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dc.contributor.advisor Lozier, M. Susan en_US
dc.contributor.author Palter, Jaime Beth en_US
dc.date.accessioned 2007-08-24T14:53:19Z
dc.date.available 2007-08-24T14:53:19Z
dc.date.issued 2007-07-26 en_US
dc.identifier.uri http://hdl.handle.net/10161/386
dc.description Dissertation en_US
dc.description.abstract Using a combination of hydrographic data and the trajectories and profiles of isobaric floats, this dissertation evaluates the connections between remote regions in the North Atlantic. First, I establish that the production and advection of the North Atlantic Subtropical Mode Water (STMW) introduces spatial and temporal variability in the subsurface nutrient reservoir of the subtropical gyre. As the mode water is formed, its nutrients are depleted by biological utilization. When the depleted water mass is exported to the gyre, it injects a wedge of low-nutrient water into the upper layers of the ocean. Contrary to intuition, cold winters that promote deep convective mixing and vigorous mode water formation may diminish downstream primary productivity by altering the subsurface delivery of nutrients. Next, the source of elevated nutrient concentrations in the Gulf Stream is assessed. The historical hydrographic data suggest that imported water advected into the Gulf Stream via the tropics supplies an important source of nutrients to the Gulf Stream. Because the high nutrients are likely imported from the tropics, diapycnal mixing need not be invoked to explain the Gulf Stream's high nutrient concentrations, as had been previously hypothesized. Furthermore, nutrients do not increase along the length of the Stream, as would be expected with strong diapycnal mixing.Finally, profiling float data are used to investigate how the Labrador Sea Water enters the Deep Western Boundary Current, one of the primary pathways by which it exits the subpolar gyre. With the trajectories and profiles of an extensive array of P-ALACE floats I evaluate three processes for their role in the entry of Labrador Sea Water in the Deep Western Boundary Current (DWBC): 1) LSW is formed directly in the DWBC, 2) Eddies flux LSW laterally from the interior Labrador Sea to the DWBC, and 3) A horizontally divergent mean flow advects LSW from the interior to the DWBC. Each of the three processes has the potential to remove heat from the boundary current, and both the formation of LSW directly in the boundary current and the eddy heat flux are possible sources of interannual variability in the exported LSW product. en_US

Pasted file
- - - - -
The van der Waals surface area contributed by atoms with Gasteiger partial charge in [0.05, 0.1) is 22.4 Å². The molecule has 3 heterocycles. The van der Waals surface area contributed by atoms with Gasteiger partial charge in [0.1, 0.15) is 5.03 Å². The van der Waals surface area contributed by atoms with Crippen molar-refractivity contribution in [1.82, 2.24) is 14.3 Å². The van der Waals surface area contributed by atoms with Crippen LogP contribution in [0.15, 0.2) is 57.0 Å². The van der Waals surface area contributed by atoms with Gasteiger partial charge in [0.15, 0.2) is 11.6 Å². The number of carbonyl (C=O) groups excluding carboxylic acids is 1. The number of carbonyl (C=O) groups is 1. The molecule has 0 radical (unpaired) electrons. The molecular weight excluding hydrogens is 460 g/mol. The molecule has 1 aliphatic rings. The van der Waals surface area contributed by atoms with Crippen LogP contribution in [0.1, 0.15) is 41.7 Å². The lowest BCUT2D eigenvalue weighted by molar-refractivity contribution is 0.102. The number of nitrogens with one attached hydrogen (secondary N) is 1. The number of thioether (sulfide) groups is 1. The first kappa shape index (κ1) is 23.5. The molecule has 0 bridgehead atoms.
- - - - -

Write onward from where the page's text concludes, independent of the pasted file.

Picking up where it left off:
dc.format.extent 4830172 bytes
dc.format.mimetype application/pdf
dc.language.iso en_US
dc.subject Physical Oceanography en_US
dc.subject Biology, Oceanography en_US
dc.subject North Atlantic en_US
dc.subject nutrients en_US
dc.subject ocean color en_US
dc.subject Gulf Stream en_US
dc.subject Labrador Sea Water en_US
dc.subject Meridional Overturning Circulation en_US
dc.title On the Horizontal Advection and Biogeochemical Impacts of North Atlantic Mode Waters and Boundary Currents en_US
dc.type Dissertation en_US
dc.department Earth and Ocean Sciences en_US

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